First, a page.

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Corticostriatal afferents can engage parvalbumin-expressing (PV+) interneurons to rapidly curtail the activity of striatal projection neurons (SPNs), thus shaping striatal output. Schemes of basal ganglia circuit dynamics generally consider striatal PV+ interneurons to be homogenous, despite considerable heterogeneity in both form and function. We demonstrate that the selective co-expression of another calcium-binding protein, secretagogin (Scgn), separates PV+ interneurons in rat and primate striatum into two topographically-, physiologically- and structurally-distinct cell populations. In rats, these two interneuron populations differed in their firing rates, patterns and relationships with cortical oscillations in vivo. Moreover, the axons of identified PV+/Scgn+ interneurons preferentially targeted the somata of SPNs of the so-called 'direct pathway', whereas PV+/Scgn- interneurons preferentially targeted 'indirect pathway' SPNs. These two populations of interneurons could therefore provide a substrate through which either of the striatal output pathways can be rapidly and selectively inhibited to subsequently mediate the expression of behavioral routines.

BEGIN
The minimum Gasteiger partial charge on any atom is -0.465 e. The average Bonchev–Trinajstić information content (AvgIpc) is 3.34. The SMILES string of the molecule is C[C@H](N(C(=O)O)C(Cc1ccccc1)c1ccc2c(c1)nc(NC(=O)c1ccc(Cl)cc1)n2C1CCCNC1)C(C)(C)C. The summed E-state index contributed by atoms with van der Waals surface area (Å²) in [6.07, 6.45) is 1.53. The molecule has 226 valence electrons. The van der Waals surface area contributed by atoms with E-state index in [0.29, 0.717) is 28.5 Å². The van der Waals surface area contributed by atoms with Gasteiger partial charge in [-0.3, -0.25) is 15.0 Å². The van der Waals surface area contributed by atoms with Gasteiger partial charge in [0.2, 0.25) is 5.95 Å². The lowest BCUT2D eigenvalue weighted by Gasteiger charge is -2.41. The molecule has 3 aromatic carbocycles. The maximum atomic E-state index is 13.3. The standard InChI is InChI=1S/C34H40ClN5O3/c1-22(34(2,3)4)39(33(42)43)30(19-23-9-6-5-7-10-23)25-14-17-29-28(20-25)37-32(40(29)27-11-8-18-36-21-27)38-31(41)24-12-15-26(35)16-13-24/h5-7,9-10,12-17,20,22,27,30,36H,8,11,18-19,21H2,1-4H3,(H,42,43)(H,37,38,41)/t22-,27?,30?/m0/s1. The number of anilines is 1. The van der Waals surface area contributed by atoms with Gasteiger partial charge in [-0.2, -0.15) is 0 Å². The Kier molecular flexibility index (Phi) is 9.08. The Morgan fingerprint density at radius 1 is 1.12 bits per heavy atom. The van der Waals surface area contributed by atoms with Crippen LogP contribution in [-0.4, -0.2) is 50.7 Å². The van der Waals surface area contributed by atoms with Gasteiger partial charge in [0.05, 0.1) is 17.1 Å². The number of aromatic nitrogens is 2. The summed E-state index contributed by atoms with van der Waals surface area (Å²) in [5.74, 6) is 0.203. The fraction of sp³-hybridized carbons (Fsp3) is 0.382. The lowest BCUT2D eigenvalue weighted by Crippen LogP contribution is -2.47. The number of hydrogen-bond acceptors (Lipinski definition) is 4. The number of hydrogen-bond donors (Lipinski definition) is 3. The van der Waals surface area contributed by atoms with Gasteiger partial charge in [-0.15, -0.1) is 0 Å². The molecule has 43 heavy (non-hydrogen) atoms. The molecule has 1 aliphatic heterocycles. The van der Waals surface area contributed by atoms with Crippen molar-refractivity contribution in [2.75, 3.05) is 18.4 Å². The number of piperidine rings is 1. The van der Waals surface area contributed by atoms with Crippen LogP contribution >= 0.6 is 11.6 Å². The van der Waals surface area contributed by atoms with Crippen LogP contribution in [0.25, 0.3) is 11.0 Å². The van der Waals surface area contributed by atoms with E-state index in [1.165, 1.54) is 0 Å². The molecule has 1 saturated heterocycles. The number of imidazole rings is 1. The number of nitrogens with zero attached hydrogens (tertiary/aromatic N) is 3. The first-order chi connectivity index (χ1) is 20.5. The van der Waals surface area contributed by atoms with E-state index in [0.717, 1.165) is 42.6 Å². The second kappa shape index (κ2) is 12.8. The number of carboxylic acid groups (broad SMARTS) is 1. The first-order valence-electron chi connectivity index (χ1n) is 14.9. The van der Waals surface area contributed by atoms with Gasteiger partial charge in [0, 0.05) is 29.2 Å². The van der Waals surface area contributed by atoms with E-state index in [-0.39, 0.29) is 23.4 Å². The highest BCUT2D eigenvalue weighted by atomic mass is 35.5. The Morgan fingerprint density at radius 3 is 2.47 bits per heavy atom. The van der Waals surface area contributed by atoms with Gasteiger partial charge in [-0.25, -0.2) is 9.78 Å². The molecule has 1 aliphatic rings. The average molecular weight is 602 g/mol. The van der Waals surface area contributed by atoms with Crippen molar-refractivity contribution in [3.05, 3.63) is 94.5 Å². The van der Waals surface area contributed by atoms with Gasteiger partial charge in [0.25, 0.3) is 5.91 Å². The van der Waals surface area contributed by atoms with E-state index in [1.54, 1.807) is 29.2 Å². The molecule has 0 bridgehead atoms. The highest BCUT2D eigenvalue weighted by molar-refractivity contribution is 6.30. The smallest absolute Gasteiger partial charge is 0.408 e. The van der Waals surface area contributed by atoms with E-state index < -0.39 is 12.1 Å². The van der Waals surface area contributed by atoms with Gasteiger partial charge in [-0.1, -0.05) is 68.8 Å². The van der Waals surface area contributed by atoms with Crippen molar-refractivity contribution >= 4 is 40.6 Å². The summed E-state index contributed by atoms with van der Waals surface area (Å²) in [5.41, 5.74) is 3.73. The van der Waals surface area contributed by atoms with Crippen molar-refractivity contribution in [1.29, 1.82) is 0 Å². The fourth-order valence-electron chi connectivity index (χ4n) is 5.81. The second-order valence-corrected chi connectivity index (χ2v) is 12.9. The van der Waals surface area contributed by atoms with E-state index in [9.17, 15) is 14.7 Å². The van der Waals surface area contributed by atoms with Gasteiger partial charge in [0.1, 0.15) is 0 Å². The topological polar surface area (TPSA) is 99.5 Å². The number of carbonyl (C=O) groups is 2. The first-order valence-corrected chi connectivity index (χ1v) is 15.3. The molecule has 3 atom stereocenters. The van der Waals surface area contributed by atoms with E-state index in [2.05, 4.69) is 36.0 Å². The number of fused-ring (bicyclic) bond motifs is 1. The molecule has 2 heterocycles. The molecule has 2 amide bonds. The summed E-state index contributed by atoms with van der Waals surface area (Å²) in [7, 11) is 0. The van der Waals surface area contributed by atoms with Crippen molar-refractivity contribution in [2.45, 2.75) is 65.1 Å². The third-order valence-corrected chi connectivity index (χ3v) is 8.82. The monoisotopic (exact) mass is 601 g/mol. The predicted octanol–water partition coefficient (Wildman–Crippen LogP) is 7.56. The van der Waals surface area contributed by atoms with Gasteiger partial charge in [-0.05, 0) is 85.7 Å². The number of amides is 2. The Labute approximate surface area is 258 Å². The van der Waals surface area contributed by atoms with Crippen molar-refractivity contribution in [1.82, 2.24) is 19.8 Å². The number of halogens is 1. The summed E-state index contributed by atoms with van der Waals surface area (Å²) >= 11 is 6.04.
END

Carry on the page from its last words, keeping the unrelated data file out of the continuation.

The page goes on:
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interneuron, mouse, neuroscience, parvalbumin, rat, rhesus macaque, secretagogin, striatum, Animals, Axons, Basal Ganglia, Calcium-Binding Proteins, Corpus Striatum, Female, Interneurons, Macaca mulatta, Male, Mice, Mice, Inbred C57BL, Neostriatum, Neural Pathways, Neurons, Parvalbumins, Rats, Rats, Sprague-Dawley, Secretagogins